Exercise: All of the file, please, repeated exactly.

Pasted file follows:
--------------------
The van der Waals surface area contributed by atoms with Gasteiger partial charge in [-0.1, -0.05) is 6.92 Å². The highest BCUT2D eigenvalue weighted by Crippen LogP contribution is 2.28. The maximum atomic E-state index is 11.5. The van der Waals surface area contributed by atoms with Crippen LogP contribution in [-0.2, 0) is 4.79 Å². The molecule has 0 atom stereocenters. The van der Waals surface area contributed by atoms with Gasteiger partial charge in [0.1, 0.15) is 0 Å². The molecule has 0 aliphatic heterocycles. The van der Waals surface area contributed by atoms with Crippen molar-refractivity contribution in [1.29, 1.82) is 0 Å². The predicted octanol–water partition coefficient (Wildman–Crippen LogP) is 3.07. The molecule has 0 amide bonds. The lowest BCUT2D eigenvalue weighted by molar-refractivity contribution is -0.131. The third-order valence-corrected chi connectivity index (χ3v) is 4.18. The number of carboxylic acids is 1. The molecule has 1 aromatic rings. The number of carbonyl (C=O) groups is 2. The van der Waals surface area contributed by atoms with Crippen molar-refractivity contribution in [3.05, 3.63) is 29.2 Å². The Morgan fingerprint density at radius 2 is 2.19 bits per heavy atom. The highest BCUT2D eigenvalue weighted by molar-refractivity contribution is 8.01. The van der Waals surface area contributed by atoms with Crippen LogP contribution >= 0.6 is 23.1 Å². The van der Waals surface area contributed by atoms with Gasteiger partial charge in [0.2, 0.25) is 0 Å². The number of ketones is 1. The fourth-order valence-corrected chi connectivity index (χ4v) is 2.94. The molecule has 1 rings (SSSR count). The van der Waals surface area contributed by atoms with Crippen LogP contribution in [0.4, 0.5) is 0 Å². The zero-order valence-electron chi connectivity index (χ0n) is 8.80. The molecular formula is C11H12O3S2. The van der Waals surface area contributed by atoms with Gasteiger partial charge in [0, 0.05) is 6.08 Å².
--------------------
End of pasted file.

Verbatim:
The van der Waals surface area contributed by atoms with Gasteiger partial charge in [-0.1, -0.05) is 6.92 Å². The highest BCUT2D eigenvalue weighted by Crippen LogP contribution is 2.28. The maximum atomic E-state index is 11.5. The van der Waals surface area contributed by atoms with Crippen LogP contribution in [-0.2, 0) is 4.79 Å². The molecule has 0 atom stereocenters. The van der Waals surface area contributed by atoms with Gasteiger partial charge in [0.1, 0.15) is 0 Å². The molecule has 0 aliphatic heterocycles. The van der Waals surface area contributed by atoms with Crippen molar-refractivity contribution in [1.29, 1.82) is 0 Å². The predicted octanol–water partition coefficient (Wildman–Crippen LogP) is 3.07. The molecule has 0 amide bonds. The lowest BCUT2D eigenvalue weighted by molar-refractivity contribution is -0.131. The third-order valence-corrected chi connectivity index (χ3v) is 4.18. The number of carboxylic acids is 1. The molecule has 1 aromatic rings. The number of carbonyl (C=O) groups is 2. The van der Waals surface area contributed by atoms with Crippen molar-refractivity contribution in [3.05, 3.63) is 29.2 Å². The Morgan fingerprint density at radius 2 is 2.19 bits per heavy atom. The highest BCUT2D eigenvalue weighted by molar-refractivity contribution is 8.01. The van der Waals surface area contributed by atoms with Crippen LogP contribution >= 0.6 is 23.1 Å². The van der Waals surface area contributed by atoms with Gasteiger partial charge in [0.2, 0.25) is 0 Å². The number of ketones is 1. The fourth-order valence-corrected chi connectivity index (χ4v) is 2.94. The molecule has 1 rings (SSSR count). The van der Waals surface area contributed by atoms with Crippen LogP contribution in [0.4, 0.5) is 0 Å². The zero-order valence-electron chi connectivity index (χ0n) is 8.80. The molecular formula is C11H12O3S2. The van der Waals surface area contributed by atoms with Gasteiger partial charge in [0, 0.05) is 6.08 Å².